The Christmas shopping season got off to a bumpy start at the renowned Beverly Center shopping mall in Los Angeles when an enthralling performance by an aerial troupe ended in shock and horror for the throng of shoppers.
On Monday TODAY aired dramatic footage, captured on a cell phone camera, of a 26-year-old acrobat from the Hollywood Aerial Arts company twirling while hanging upside down from a hoop three stories above the Beverly Center’s ground floor. But the oohs and aahs from the hundreds of shoppers gathered to watch the spectacle Saturday night quickly turned to gasps as the woman inexplicably lost her grip and plummeted some 20 feet.
Tragedy was averted: The woman, who has declined to be named, fell into a video projection cube on the ground floor. And while a stretcher hustled her out of the Beverly Center, she managed to crack a smile, eliciting applause from the concerned crowd, according to the Los Angeles Times.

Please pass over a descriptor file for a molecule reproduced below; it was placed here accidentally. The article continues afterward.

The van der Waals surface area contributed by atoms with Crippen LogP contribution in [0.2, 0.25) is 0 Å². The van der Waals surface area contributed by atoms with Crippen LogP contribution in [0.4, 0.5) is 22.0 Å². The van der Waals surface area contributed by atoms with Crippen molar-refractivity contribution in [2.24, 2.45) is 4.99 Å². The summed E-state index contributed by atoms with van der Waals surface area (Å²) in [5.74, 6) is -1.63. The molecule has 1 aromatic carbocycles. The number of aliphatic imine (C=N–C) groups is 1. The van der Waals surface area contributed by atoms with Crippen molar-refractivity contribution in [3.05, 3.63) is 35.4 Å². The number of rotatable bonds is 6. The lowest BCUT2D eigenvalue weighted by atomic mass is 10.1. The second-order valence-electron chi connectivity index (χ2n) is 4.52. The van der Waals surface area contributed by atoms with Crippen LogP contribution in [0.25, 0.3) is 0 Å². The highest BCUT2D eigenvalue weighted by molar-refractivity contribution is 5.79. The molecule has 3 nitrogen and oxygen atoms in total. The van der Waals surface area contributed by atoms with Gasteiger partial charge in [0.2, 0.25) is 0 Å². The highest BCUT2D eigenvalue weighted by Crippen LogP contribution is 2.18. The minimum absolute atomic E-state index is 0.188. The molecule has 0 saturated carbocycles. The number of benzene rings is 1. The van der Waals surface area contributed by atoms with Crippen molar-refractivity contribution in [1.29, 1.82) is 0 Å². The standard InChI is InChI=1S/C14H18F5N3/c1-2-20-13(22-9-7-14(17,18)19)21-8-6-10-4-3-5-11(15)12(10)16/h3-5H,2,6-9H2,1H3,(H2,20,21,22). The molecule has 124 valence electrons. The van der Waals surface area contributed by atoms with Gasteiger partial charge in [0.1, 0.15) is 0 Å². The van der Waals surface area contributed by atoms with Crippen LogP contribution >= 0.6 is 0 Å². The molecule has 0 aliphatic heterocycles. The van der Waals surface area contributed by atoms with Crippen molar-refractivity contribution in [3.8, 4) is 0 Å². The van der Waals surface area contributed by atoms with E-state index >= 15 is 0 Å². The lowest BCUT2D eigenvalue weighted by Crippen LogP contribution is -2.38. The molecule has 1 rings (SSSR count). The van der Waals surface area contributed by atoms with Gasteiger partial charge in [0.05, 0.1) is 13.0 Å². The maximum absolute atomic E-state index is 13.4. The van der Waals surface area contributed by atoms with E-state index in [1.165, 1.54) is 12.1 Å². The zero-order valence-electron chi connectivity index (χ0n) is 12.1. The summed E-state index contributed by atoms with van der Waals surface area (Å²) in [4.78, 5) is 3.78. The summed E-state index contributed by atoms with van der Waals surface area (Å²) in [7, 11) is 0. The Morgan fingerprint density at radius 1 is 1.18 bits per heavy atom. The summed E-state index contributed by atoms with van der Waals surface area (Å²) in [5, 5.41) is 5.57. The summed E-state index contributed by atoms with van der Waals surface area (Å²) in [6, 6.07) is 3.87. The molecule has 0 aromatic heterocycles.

Aerial Arts founder Ray Pierce told the Times that the performer, a veteran of the troupe, suffered injuries to her pelvis and wrist but is otherwise OK. Reports said she broke a wrist and her pelvis.
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Still, it led to head-shaking among the TODAY crew. After watching the footage, host Matt Lauer commented, “That’s not a good scene at a shopping mall. They’re going to take a good look at that before they schedule anything like that in the future.”
Indeed, Pierce admitted the performers from Aerial Arts do not operate with harnesses or safety nets during their mall performances. They’ve been a part of the Beverly Center’s cheeky “Hunky Santa and the Candy Cane Girls” Vegas-style revue that’s been amusing shoppers for years with nary an accident.
“These are all world-class performers, they do this all the time,” mall marketing director Susan Vance told KTLA. “It was a human error, basically.”
But since the accident, new measures are being taken before the next scheduled performance this Friday night. Pierce told KTLA the aerialists are rehearsing with safety lines this week in advance of the next show.
Hollywood Aerial Arts, founded in 1976 by Pierce, features both a training school for novices and a group of seasoned aerialists who perform for corporate functions, holiday shows and other events, according to its Web site.
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